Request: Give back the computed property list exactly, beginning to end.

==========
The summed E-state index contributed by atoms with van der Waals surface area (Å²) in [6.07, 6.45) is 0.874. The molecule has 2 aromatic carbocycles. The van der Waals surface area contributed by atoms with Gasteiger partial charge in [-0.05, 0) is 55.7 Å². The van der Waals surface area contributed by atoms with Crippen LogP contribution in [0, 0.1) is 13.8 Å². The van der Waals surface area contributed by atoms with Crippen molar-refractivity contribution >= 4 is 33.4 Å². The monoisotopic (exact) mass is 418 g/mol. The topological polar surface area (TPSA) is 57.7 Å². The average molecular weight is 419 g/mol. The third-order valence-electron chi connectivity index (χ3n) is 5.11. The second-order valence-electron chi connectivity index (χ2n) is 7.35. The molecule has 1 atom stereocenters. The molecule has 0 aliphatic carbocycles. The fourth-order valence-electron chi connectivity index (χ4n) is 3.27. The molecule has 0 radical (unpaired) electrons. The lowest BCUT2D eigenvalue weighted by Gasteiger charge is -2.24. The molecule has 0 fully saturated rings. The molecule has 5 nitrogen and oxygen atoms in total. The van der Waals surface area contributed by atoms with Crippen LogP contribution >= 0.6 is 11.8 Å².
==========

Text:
The summed E-state index contributed by atoms with van der Waals surface area (Å²) in [6.07, 6.45) is 0.874. The molecule has 2 aromatic carbocycles. The van der Waals surface area contributed by atoms with Gasteiger partial charge in [-0.05, 0) is 55.7 Å². The van der Waals surface area contributed by atoms with Crippen LogP contribution in [0, 0.1) is 13.8 Å². The van der Waals surface area contributed by atoms with Crippen molar-refractivity contribution >= 4 is 33.4 Å². The monoisotopic (exact) mass is 418 g/mol. The topological polar surface area (TPSA) is 57.7 Å². The average molecular weight is 419 g/mol. The third-order valence-electron chi connectivity index (χ3n) is 5.11. The second-order valence-electron chi connectivity index (χ2n) is 7.35. The molecule has 1 atom stereocenters. The molecule has 0 aliphatic carbocycles. The fourth-order valence-electron chi connectivity index (χ4n) is 3.27. The molecule has 0 radical (unpaired) electrons. The lowest BCUT2D eigenvalue weighted by Gasteiger charge is -2.24. The molecule has 0 fully saturated rings. The molecule has 5 nitrogen and oxygen atoms in total. The van der Waals surface area contributed by atoms with Crippen LogP contribution >= 0.6 is 11.8 Å².